Part of the reason for bitcoin’s slow uptake is that for the average consumer, its use cases— which include store value and remittance services— are still not clearly defined. Cryptocurrency is a difficult subject for the average consumer to wrap their head around, according to Timo Lehes, a partner and venture capitalist at Swarm Fund.

“It’s still a fairly technical product at this point. Even if you have the wallet and the mobile infrastructure, it’s actually quite difficult for the average user to get properly set up.”

New Avenues For Digital Payment

But just because Indonesia isn’t gaining huge inflows of investments doesn’t mean that there aren’t bitcoin communities sprouting up, and new avenues for the digital currency are gradually making their presence known.

Pundi- Pundi is one such startup which began as a cashless QR payment app and has since expanded to reach 100,000 users in 600 stores in Jakarta. It aims to allow anyone without a bank account to hold, buy and sell cryptocurrencies in physical stores with a smartphone, and its recent roll-out of the Pundi X POS smart device also offers a retail point of sale consumers in shops, cafes and convenience stores. “In any purchase made through the Pundi X system, cryptocurrency is first converted to fiat currency in real- time through its connection with exchanges, and then fiat is transferred to the merchant,” says Cheah.

Tech In Asia also lists five more bitcoin Indonesian startups challenging the status quo, including Bitspark, which uses bitcoin as a remittance service.

(Photo by Dan Kitwood/Getty Images)

Navigating Hazy Regulations

But in recent times, the Bank of Indonesia has enacted more stringent regulations. Indonesia’s central bank has affirmed that bitcoin transactions are not legally recognized and Darmawan, who has had conversations with Indonesian regulators, observes that cryptocurrency regulations are poorly defined, and hazy at best.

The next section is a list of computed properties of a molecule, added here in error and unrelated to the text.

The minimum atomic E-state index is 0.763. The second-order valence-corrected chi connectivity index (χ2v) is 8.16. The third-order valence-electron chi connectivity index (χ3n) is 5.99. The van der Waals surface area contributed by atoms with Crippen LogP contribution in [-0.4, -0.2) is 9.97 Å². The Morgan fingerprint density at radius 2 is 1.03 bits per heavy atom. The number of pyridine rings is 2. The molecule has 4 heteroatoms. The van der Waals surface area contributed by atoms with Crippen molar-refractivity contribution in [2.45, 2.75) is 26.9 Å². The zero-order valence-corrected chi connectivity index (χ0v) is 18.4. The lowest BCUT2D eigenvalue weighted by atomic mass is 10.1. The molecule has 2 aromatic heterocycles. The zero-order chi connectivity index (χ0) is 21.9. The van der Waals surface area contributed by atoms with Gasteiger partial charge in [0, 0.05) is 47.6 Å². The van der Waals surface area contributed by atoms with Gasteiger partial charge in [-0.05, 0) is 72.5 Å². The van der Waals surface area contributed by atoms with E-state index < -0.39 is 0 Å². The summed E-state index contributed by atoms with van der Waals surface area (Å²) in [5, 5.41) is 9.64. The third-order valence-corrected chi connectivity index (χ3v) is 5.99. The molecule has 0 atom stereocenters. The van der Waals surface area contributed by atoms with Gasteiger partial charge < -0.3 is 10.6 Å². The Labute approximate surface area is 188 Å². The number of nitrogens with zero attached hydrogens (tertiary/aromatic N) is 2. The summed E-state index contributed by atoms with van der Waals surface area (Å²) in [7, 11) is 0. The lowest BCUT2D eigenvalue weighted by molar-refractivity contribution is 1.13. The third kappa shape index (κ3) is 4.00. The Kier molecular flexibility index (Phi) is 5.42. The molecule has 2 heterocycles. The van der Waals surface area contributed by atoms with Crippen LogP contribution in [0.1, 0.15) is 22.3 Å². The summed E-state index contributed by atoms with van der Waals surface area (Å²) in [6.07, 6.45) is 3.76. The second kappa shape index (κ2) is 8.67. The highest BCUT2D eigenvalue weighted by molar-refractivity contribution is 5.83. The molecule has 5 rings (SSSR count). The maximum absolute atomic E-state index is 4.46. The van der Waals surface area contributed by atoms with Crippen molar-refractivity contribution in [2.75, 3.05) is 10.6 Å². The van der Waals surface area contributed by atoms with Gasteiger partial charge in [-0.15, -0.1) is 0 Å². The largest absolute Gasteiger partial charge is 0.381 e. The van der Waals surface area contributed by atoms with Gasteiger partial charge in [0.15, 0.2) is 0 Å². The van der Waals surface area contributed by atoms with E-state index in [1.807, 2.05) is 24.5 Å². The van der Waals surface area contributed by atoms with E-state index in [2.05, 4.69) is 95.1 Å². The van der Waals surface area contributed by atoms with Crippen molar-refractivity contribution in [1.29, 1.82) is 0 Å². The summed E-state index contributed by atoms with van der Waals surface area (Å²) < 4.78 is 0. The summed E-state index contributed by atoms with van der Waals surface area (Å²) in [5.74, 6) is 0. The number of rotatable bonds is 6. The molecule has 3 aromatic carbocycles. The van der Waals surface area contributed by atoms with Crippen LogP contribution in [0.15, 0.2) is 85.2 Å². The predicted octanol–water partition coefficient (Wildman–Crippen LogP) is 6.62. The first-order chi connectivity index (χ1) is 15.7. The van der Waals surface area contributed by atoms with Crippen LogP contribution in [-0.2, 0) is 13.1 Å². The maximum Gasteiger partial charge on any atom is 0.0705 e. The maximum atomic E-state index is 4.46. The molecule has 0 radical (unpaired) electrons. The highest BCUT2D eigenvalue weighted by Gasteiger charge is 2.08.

“Currently cryptocurrency is not clearly defined whether it is treated as a currency or a commodity. It is indeed a bit difficult for us to comply with any existing regulations especially if we don’t exactly know how to treat this cryptocurrency in the perspective of law,” he says. “I think our regulators have many other things to prioritize at the moment.”

But the veil enshrouding regulations is slowly lifting. The regulatory crackdown from Bank of Indonesia on bitcoin as payment recently caused the shuttering of Indonesian payments platforms providers Toko Bitcoin and Bitbayar—although there remains no adverse effect on exchanges like Bitcoin Indonesia. According to an issued statementfrom Cheah, Pundi X too has heeded these new regulations.

But the biggest stumbling block, Gary Dykstra, the co-founder of Bitcoins in Bali, a cohort which is invested in building a cryptocurrency community in the Balinese town of Ubud, is what he calls the “social change” that will need to occur before bitcoin is widely adopted. Indonesia is still a largely cash-based economy, and the widespread adoption of bitcoin will require a paradigm shift in which people see bitcoin as “a useful thing rather than just a speculative asset.”

留下一個答复

Please enter your comment!
Please enter your name here